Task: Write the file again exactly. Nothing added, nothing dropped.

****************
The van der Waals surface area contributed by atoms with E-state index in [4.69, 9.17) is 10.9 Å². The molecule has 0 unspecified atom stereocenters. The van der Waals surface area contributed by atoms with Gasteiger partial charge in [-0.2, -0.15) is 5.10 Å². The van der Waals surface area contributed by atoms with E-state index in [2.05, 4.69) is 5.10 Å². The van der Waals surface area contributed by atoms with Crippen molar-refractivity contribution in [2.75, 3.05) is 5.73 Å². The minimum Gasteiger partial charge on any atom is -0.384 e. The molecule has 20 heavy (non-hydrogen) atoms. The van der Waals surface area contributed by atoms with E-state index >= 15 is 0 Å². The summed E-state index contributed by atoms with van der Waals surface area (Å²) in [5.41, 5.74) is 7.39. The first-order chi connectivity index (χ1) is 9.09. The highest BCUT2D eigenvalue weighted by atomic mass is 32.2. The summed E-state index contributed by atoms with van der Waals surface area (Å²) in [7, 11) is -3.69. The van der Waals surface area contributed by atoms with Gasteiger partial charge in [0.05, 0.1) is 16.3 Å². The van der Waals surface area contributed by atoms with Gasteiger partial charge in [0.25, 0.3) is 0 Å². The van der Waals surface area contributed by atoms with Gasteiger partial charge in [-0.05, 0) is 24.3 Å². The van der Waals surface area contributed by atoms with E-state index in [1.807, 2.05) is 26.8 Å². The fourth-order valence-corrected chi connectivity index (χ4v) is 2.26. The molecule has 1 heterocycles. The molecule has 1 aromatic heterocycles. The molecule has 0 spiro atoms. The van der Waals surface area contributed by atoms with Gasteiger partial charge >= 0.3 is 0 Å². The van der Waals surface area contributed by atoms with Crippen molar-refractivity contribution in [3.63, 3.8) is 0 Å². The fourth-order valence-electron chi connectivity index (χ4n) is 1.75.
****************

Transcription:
The van der Waals surface area contributed by atoms with E-state index in [4.69, 9.17) is 10.9 Å². The molecule has 0 unspecified atom stereocenters. The van der Waals surface area contributed by atoms with Gasteiger partial charge in [-0.2, -0.15) is 5.10 Å². The van der Waals surface area contributed by atoms with E-state index in [2.05, 4.69) is 5.10 Å². The van der Waals surface area contributed by atoms with Crippen molar-refractivity contribution in [2.75, 3.05) is 5.73 Å². The minimum Gasteiger partial charge on any atom is -0.384 e. The molecule has 20 heavy (non-hydrogen) atoms. The van der Waals surface area contributed by atoms with E-state index >= 15 is 0 Å². The summed E-state index contributed by atoms with van der Waals surface area (Å²) in [5.41, 5.74) is 7.39. The first-order chi connectivity index (χ1) is 9.09. The highest BCUT2D eigenvalue weighted by atomic mass is 32.2. The summed E-state index contributed by atoms with van der Waals surface area (Å²) in [7, 11) is -3.69. The van der Waals surface area contributed by atoms with Gasteiger partial charge in [0.05, 0.1) is 16.3 Å². The van der Waals surface area contributed by atoms with Gasteiger partial charge in [0.25, 0.3) is 0 Å². The van der Waals surface area contributed by atoms with Gasteiger partial charge in [-0.05, 0) is 24.3 Å². The van der Waals surface area contributed by atoms with E-state index in [1.807, 2.05) is 26.8 Å². The fourth-order valence-corrected chi connectivity index (χ4v) is 2.26. The molecule has 1 heterocycles. The molecule has 1 aromatic heterocycles. The molecule has 0 spiro atoms. The van der Waals surface area contributed by atoms with Gasteiger partial charge >= 0.3 is 0 Å². The van der Waals surface area contributed by atoms with Crippen molar-refractivity contribution in [3.63, 3.8) is 0 Å². The fourth-order valence-electron chi connectivity index (χ4n) is 1.75.